All the ingredients are there for “Any Day Now” to be a poignant drama. It’s almost tailor-made to open up the tear ducts. And perhaps that’s the problem. It wants so badly to be seen as an important, bold piece of racially themed television that it lays on the heavy vibes a tad too thick. Which is unfortunate, because any show with Annie Potts is worthy of attention.
Designed as a sort of early 1960s female buddy version of the short-lived 1991 NBC drama “I’ll Fly Away” (with a little bit of the 1984-85 ABC series “Call to Glory” thrown in), this hour — the first homegrown original dramatic series for Lifetime — hops back and forth between eras to document the complicated relationship of Mary Elizabeth O’Brian (Potts) and Rene Jackson (Lorraine Toussaint).
Despite their skin color, the white Mary Elizabeth and the black Rene were best pals growing up in segregated Alabama during the early ’60s, in the shadow of the civil rights movement. Mae Middleton portrays the young tomboy Mary, Shari Dyon Perry the pint size Rene. Both young actresses pull off their roles with aplomb under Jeff Bleckner’s direction. Truth be told, their relationship as girls is more interesting than that of their elder versions, though the washed out sepia tone of the flashbacks is a bit cliched.
As the show picks up the relationship between the fortysomething women, they are estranged, having been that way since age 19, when Mary Elizabeth became pregnant by childhood sweetheart Collier Sims (played by Chris Mulkey as an adult) and Rene offered something less than her full support. But now, Rene’s civil-rights lawyer father, James (Courtney B. Vance in the pilot), has died, spurring Mary Elizabeth to show up for the funeral and bury the hatchet.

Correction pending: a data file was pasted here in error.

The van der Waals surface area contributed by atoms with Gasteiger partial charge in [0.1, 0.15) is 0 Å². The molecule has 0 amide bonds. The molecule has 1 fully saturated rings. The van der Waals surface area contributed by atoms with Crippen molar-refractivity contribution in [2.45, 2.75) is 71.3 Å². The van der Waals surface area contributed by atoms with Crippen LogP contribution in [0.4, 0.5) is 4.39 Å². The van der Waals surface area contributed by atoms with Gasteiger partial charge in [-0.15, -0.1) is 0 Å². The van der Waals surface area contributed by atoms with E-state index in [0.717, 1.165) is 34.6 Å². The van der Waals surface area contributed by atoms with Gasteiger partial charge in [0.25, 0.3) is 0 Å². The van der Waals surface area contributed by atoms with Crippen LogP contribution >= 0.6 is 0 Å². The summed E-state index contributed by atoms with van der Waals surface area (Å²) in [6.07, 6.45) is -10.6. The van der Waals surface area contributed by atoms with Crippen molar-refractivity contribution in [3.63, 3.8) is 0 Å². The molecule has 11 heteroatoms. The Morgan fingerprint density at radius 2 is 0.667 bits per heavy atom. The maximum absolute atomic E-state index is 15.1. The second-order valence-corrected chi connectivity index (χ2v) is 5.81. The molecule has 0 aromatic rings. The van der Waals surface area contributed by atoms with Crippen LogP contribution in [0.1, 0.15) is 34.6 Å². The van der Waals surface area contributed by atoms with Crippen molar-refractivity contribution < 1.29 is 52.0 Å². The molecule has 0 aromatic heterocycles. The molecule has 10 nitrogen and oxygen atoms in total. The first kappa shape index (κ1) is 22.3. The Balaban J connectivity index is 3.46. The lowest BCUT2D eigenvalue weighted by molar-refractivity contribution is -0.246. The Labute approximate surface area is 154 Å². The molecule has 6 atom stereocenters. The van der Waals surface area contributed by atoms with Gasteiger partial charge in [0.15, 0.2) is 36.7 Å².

Both Potts and Toussaint are effective in their portrayals of women who took radically different paths — Potts’ character marrying a beer-guzzling semi-bum and popping out a couple of kids, Toussaint’s becoming a high-powered lawyer and career woman who puts off the family thing, perhaps forever.
But in the pilot script by exec producers Nancy Miller and Deborah Joy LeVine, the childhood editions of their characters prove far more compelling as they traverse the muddy waters of racial injustice in the Deep South. It seems, in hindsight, that a series built around the girls would be more effective than one that hops hyperactively between then and now to paint its portrait of friendship against all odds.
As “Any Day Now” moves forward, its storyline will work to capture the racial divisions of ’50s Alabama — blacks forced to ride in the back of the bus and use separate water fountains, and being treated as thieves in retail establishments — and will use the civil-rights backdrop as a meter to measure progress today.
It’s a terrific concept. But in playing out that hand, the series should perhaps take itself a mite less seriously if it expects to keep viewers coming back week after week.